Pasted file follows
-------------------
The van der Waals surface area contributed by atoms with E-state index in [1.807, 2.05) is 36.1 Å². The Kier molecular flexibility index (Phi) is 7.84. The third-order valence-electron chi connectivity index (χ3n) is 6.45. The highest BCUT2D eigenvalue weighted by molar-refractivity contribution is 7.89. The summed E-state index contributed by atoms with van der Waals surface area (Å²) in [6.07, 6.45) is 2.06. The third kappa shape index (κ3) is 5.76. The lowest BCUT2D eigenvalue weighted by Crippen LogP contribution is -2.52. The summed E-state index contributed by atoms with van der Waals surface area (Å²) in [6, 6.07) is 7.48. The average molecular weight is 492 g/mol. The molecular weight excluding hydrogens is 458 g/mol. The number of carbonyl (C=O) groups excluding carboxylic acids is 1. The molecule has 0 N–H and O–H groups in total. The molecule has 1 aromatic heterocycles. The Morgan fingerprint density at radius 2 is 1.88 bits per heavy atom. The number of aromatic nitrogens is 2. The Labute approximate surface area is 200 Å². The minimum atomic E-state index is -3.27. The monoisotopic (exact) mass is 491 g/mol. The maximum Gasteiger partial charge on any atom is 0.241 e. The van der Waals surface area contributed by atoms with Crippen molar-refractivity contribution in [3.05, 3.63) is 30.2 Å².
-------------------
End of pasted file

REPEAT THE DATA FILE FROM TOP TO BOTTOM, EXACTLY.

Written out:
The van der Waals surface area contributed by atoms with E-state index in [1.807, 2.05) is 36.1 Å². The Kier molecular flexibility index (Phi) is 7.84. The third-order valence-electron chi connectivity index (χ3n) is 6.45. The highest BCUT2D eigenvalue weighted by molar-refractivity contribution is 7.89. The summed E-state index contributed by atoms with van der Waals surface area (Å²) in [6.07, 6.45) is 2.06. The third kappa shape index (κ3) is 5.76. The lowest BCUT2D eigenvalue weighted by Crippen LogP contribution is -2.52. The summed E-state index contributed by atoms with van der Waals surface area (Å²) in [6, 6.07) is 7.48. The average molecular weight is 492 g/mol. The molecular weight excluding hydrogens is 458 g/mol. The number of carbonyl (C=O) groups excluding carboxylic acids is 1. The molecule has 0 N–H and O–H groups in total. The molecule has 1 aromatic heterocycles. The Morgan fingerprint density at radius 2 is 1.88 bits per heavy atom. The number of aromatic nitrogens is 2. The Labute approximate surface area is 200 Å². The minimum atomic E-state index is -3.27. The monoisotopic (exact) mass is 491 g/mol. The maximum Gasteiger partial charge on any atom is 0.241 e. The van der Waals surface area contributed by atoms with Crippen molar-refractivity contribution in [3.05, 3.63) is 30.2 Å².